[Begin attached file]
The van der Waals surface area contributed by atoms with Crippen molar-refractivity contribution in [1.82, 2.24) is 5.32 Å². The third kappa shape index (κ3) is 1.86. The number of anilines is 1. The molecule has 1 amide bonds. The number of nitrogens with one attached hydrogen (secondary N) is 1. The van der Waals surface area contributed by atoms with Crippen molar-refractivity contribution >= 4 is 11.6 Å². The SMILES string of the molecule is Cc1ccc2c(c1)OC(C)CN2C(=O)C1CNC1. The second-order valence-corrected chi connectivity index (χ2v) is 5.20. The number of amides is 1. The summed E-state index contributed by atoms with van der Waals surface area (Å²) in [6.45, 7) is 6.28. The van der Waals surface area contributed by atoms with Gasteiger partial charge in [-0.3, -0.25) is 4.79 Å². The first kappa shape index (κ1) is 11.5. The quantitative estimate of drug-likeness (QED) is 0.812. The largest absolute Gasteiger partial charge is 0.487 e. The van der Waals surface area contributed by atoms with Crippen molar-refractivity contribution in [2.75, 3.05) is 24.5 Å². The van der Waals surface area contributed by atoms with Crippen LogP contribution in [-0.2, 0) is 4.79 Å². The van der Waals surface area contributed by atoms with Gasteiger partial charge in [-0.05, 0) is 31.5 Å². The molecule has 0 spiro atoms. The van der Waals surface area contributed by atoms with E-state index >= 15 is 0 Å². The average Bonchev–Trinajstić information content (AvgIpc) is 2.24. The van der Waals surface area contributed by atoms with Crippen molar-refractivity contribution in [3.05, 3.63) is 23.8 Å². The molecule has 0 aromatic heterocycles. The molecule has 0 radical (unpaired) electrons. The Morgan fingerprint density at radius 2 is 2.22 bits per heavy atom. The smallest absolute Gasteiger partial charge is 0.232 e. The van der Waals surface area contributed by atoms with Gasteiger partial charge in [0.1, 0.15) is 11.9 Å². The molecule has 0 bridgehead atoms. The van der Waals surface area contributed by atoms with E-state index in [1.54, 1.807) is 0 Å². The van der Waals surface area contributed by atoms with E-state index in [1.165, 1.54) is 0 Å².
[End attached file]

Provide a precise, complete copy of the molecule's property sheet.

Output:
The van der Waals surface area contributed by atoms with Crippen molar-refractivity contribution in [1.82, 2.24) is 5.32 Å². The third kappa shape index (κ3) is 1.86. The number of anilines is 1. The molecule has 1 amide bonds. The number of nitrogens with one attached hydrogen (secondary N) is 1. The van der Waals surface area contributed by atoms with Crippen molar-refractivity contribution >= 4 is 11.6 Å². The SMILES string of the molecule is Cc1ccc2c(c1)OC(C)CN2C(=O)C1CNC1. The second-order valence-corrected chi connectivity index (χ2v) is 5.20. The number of amides is 1. The summed E-state index contributed by atoms with van der Waals surface area (Å²) in [6.45, 7) is 6.28. The van der Waals surface area contributed by atoms with Gasteiger partial charge in [-0.3, -0.25) is 4.79 Å². The first kappa shape index (κ1) is 11.5. The quantitative estimate of drug-likeness (QED) is 0.812. The largest absolute Gasteiger partial charge is 0.487 e. The van der Waals surface area contributed by atoms with Crippen molar-refractivity contribution in [2.75, 3.05) is 24.5 Å². The van der Waals surface area contributed by atoms with Crippen LogP contribution in [-0.2, 0) is 4.79 Å². The van der Waals surface area contributed by atoms with Gasteiger partial charge in [-0.05, 0) is 31.5 Å². The molecule has 0 spiro atoms. The van der Waals surface area contributed by atoms with E-state index >= 15 is 0 Å². The average Bonchev–Trinajstić information content (AvgIpc) is 2.24. The van der Waals surface area contributed by atoms with Crippen molar-refractivity contribution in [3.05, 3.63) is 23.8 Å². The molecule has 0 aromatic heterocycles. The molecule has 0 radical (unpaired) electrons. The Morgan fingerprint density at radius 2 is 2.22 bits per heavy atom. The smallest absolute Gasteiger partial charge is 0.232 e. The van der Waals surface area contributed by atoms with Gasteiger partial charge in [0.1, 0.15) is 11.9 Å². The molecule has 0 bridgehead atoms. The van der Waals surface area contributed by atoms with E-state index in [1.54, 1.807) is 0 Å². The van der Waals surface area contributed by atoms with E-state index in [1.165, 1.54) is 0 Å².